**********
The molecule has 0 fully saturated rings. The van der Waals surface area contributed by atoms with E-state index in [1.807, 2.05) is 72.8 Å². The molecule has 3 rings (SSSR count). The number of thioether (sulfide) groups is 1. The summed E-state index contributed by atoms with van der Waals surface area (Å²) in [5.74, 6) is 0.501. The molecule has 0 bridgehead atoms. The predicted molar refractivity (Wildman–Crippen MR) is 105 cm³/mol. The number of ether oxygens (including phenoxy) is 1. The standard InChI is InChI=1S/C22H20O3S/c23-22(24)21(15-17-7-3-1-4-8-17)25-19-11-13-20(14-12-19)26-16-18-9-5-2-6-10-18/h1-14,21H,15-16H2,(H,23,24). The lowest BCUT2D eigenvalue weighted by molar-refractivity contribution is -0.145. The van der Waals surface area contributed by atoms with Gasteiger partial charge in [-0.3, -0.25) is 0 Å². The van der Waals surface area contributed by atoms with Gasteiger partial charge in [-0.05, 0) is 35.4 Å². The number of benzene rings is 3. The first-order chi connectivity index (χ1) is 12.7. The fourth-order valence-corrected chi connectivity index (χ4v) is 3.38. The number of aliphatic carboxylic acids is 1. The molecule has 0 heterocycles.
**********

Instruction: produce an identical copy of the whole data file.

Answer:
The molecule has 0 fully saturated rings. The van der Waals surface area contributed by atoms with E-state index in [1.807, 2.05) is 72.8 Å². The molecule has 3 rings (SSSR count). The number of thioether (sulfide) groups is 1. The summed E-state index contributed by atoms with van der Waals surface area (Å²) in [5.74, 6) is 0.501. The molecule has 0 bridgehead atoms. The predicted molar refractivity (Wildman–Crippen MR) is 105 cm³/mol. The number of ether oxygens (including phenoxy) is 1. The standard InChI is InChI=1S/C22H20O3S/c23-22(24)21(15-17-7-3-1-4-8-17)25-19-11-13-20(14-12-19)26-16-18-9-5-2-6-10-18/h1-14,21H,15-16H2,(H,23,24). The lowest BCUT2D eigenvalue weighted by molar-refractivity contribution is -0.145. The van der Waals surface area contributed by atoms with Gasteiger partial charge in [-0.3, -0.25) is 0 Å². The van der Waals surface area contributed by atoms with Gasteiger partial charge in [-0.05, 0) is 35.4 Å². The number of benzene rings is 3. The first-order chi connectivity index (χ1) is 12.7. The fourth-order valence-corrected chi connectivity index (χ4v) is 3.38. The number of aliphatic carboxylic acids is 1. The molecule has 0 heterocycles.